Pretoria – Correctional Services Deputy Minister Thabang Makwetla on Thursday called on communities to support offenders during the process of being integrated back into their communities.
“It takes a village to raise a child. It equally takes a community to offer a second chance to an offender through contributing towards their successful reintegration back into society,” he said.
The minister was speaking at the launch of South Africa’s first Ex-Offenders’ Desk at Patensie, in the Eastern Cape.
The launch is in line with the resolution of the Ex-Offenders’ Conference held on 23 and 24 July 2015 in Pretoria, aimed at identifying the role that ex-offenders can play within communities to curb criminality and to ease the process of social reintegration of parolees and probationers back to societies.
The Ex-Offenders’ Desk aims to create, manage and monitor programmes that will help communities in preventing crime.
Through the Desk, Correctional Services will encourage and empower ex-offenders to be involved in community forums, poverty alleviation programmes, crime prevention and substance abuse programmes with a specific focus on the youth.
Addressing an audience of over 150 community members, parolees, probationers and officials from different Government Departments, Deputy Minister Makwetla challenged parolees and probationers to avoid re-offending because by so doing they are undermining the trust that communities have in the South African penal system.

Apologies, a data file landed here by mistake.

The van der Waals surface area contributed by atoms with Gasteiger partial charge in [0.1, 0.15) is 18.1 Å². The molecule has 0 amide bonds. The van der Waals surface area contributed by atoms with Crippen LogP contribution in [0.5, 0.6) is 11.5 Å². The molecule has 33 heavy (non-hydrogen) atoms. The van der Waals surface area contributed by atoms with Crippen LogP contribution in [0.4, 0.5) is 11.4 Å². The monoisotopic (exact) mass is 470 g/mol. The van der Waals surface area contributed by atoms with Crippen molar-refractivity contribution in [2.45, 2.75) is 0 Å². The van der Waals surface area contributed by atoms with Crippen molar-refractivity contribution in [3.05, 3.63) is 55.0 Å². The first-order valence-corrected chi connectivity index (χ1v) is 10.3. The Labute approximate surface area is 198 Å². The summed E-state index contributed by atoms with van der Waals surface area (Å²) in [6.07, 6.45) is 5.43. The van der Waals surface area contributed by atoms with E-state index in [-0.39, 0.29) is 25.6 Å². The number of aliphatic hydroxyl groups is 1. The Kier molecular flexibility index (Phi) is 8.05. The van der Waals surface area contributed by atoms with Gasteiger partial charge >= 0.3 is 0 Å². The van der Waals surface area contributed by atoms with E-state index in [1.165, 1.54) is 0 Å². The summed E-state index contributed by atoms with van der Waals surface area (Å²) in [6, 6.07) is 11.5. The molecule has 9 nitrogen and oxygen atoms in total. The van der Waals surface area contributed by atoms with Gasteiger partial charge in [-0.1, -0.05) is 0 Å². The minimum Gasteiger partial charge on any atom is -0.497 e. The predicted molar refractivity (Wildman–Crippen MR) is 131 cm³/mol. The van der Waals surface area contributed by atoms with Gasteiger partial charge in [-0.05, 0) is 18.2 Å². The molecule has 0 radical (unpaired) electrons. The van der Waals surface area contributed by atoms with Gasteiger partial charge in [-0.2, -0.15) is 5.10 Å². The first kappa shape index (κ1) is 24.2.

He saidthe responsibility was on ex-offenders to give credibility to the parole system by avoiding recidivism and becoming agents of change who can transform from criminality to law-abiding citizens, which can be self-sustained while contributing positively in the economy of the country.
Today’s launch at Patensie will be followed by a similar launch at Jeffrey’s Bay on Friday.
These areas, which collectively have a population of 32,370, are relatively small, and form part of the Kouga Municipality area and the Sara Baartman District Municipality.
The Kouga Municipality area is generally a poverty-stricken area, where employment is seasonal. In the Patensie area, the community relies predominantly on the seasonal citrus, vegetable, chicory, tobacco farming and fishing for employment.
Substance abuse is a major threat, and, therefore, anti-substance abuse programmes are key.
The Ex-Offenders Desk will assist in facilitating these programmes, whilst offering other services such as educational programmes, life skills as well as services provided by, amongst others, the Department of Social Development, the South African Social Security Agency (SASSA), Home Affairs, Department of Health and various Non-Governmental Organizations.
In conclusion, Deputy Minister Makwetla praised Mrs Moss for closing the doors to her tavern and donating the premises to the community of Patensie, and the Department of Correctional Services, for the Offenders Desk.
The newly renovated building was transformed by a group of parolees and probationers, under the supervision of the Humansdorp Community Corrections office.